§ Part Two §
On foot, camera in hand, the landscape surrounded me. With gently rising pastures, broken only by hedgerows and ancient split rail fences.
The only sound, the birds and the crunch of the gravel underfoot.
Those days will be remembered as much for their dichotomy, as for the grief.
Suppose, really, all four years with Tim were the best of times, and the worst of times. Cliche though that may be.
For some reason, though. For some inexplicable reason, those days afterwards stand out for me this morning.
We don’t necessarily always get to pick, so I’ll take what I can get. Maybe it was more that I held on to that happiness, as I knew it may be in short supply in the days, months, year to come.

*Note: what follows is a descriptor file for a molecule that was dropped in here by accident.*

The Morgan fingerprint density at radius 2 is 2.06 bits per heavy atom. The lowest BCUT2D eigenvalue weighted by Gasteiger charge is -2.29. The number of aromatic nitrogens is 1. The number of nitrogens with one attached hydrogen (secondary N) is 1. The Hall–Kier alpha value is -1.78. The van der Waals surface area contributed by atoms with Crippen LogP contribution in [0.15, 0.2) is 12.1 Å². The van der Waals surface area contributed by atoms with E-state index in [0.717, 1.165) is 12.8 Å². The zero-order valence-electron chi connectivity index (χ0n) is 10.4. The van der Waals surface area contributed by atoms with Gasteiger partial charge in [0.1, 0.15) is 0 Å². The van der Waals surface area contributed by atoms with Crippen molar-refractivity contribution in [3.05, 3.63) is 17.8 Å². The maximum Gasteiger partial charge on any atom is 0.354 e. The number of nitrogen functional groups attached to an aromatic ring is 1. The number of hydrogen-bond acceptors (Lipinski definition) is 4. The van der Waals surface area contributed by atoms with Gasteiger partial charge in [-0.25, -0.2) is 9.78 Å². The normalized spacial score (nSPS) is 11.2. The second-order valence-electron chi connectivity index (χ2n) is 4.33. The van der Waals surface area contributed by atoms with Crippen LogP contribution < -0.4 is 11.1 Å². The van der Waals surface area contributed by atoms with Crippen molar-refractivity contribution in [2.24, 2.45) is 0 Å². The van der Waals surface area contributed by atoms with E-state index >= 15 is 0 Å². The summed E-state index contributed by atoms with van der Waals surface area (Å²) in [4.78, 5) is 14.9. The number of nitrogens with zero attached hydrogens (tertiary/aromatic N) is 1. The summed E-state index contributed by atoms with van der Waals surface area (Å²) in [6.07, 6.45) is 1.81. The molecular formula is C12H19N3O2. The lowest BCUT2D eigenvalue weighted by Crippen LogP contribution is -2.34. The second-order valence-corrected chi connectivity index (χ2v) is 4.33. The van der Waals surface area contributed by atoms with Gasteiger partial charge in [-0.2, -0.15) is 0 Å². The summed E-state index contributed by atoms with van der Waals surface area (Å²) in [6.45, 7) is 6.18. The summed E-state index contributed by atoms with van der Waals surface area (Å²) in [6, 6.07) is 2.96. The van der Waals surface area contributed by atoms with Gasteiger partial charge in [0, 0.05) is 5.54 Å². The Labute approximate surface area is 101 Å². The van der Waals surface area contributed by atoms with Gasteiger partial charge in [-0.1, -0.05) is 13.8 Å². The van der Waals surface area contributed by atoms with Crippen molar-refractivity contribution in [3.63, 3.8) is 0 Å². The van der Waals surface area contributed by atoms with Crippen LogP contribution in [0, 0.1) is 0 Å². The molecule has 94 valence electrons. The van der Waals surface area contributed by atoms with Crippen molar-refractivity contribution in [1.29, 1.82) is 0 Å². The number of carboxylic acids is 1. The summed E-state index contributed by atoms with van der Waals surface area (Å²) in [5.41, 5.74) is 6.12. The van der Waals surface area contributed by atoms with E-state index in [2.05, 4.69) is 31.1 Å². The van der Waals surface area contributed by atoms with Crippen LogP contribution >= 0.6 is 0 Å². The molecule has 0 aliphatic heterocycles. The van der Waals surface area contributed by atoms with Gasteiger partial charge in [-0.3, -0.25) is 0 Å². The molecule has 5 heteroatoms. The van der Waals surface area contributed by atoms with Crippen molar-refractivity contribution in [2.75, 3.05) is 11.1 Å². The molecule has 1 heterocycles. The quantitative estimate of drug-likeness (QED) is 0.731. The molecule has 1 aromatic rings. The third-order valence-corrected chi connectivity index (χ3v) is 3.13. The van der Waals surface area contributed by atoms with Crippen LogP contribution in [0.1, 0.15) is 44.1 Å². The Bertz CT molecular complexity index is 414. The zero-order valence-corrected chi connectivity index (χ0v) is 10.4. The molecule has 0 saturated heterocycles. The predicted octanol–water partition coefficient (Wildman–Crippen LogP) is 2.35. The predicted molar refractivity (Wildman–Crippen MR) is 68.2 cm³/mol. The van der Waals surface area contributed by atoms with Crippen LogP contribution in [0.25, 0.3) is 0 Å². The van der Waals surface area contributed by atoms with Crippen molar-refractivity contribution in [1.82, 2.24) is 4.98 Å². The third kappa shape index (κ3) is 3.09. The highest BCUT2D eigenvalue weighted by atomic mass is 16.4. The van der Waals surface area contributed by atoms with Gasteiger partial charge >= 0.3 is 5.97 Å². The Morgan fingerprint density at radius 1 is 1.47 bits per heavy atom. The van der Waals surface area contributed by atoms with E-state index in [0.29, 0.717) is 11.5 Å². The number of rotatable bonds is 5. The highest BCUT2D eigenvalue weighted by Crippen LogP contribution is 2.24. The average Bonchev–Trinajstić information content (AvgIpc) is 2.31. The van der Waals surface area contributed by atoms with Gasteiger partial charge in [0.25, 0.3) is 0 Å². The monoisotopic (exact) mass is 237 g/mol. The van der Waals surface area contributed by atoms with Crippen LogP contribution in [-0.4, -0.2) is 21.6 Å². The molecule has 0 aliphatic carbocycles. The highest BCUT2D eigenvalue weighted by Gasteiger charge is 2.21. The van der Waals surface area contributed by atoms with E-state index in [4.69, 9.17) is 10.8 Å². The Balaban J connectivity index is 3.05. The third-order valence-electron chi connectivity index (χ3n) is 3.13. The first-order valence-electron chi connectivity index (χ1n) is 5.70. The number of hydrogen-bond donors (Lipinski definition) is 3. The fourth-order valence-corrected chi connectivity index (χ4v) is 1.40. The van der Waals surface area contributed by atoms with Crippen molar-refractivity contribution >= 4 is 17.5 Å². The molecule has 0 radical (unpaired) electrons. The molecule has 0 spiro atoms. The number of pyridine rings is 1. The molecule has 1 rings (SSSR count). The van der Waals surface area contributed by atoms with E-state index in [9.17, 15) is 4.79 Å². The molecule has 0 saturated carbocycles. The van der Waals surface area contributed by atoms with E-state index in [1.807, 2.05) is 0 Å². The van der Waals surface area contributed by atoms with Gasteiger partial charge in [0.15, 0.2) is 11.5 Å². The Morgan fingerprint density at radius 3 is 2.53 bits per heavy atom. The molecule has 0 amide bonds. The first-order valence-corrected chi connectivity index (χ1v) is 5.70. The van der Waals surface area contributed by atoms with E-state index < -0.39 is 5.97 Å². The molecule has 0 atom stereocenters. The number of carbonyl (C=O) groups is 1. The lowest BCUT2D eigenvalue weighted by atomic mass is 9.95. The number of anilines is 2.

At the very least, I knew my days in that wild West Grey County were numbered. Decisions needed to be made – but not yet. Not just yet.
So I walked, and walked, and walked. Down, and around that giant block. Back down old train trackways, we had once discovered together. Past the llamas, and that farm at the corner where the old eccentric lives. Down gravel roads, leash in hand, Irish and I transversed the gently rolling landscape.
It was different this time, this loss. After my ex-husband and I separated, I too was on my own. Yet back then I had become sad, lonely and unmoored. Yes, I thought about those other days, that other ending.
But I wasn’t that person anymore and hadn’t been for a very long time. Maybe this loss had finally made me see the truth of it.
Yet I couldn’t begin to summarize that time with only words; those 30 days in November.
Somehow, within that solitude and grief, within the veil of loss, surrounding me was this beauty I just couldn’t ignore.